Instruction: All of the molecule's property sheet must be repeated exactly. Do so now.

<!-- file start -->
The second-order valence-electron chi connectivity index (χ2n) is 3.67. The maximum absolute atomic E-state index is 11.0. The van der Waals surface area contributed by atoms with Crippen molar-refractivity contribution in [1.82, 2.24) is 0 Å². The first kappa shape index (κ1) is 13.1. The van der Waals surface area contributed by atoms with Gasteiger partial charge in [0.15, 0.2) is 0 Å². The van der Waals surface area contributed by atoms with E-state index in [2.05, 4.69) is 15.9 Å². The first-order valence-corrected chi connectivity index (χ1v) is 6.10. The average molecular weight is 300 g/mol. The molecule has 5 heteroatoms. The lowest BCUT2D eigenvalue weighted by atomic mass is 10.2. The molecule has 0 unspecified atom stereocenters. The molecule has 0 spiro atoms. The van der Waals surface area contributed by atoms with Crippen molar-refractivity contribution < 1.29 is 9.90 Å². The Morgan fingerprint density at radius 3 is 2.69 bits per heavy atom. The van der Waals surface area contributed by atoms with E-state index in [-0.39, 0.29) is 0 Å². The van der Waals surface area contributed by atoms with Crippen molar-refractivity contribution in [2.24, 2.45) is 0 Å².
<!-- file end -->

The second-order valence-electron chi connectivity index (χ2n) is 3.67. The maximum absolute atomic E-state index is 11.0. The van der Waals surface area contributed by atoms with Crippen molar-refractivity contribution in [1.82, 2.24) is 0 Å². The first kappa shape index (κ1) is 13.1. The van der Waals surface area contributed by atoms with Gasteiger partial charge in [0.15, 0.2) is 0 Å². The van der Waals surface area contributed by atoms with E-state index in [2.05, 4.69) is 15.9 Å². The first-order valence-corrected chi connectivity index (χ1v) is 6.10. The average molecular weight is 300 g/mol. The molecule has 5 heteroatoms. The lowest BCUT2D eigenvalue weighted by atomic mass is 10.2. The molecule has 0 unspecified atom stereocenters. The molecule has 0 spiro atoms. The van der Waals surface area contributed by atoms with Crippen molar-refractivity contribution < 1.29 is 9.90 Å². The Morgan fingerprint density at radius 3 is 2.69 bits per heavy atom. The van der Waals surface area contributed by atoms with E-state index in [-0.39, 0.29) is 0 Å². The van der Waals surface area contributed by atoms with Crippen molar-refractivity contribution in [2.24, 2.45) is 0 Å².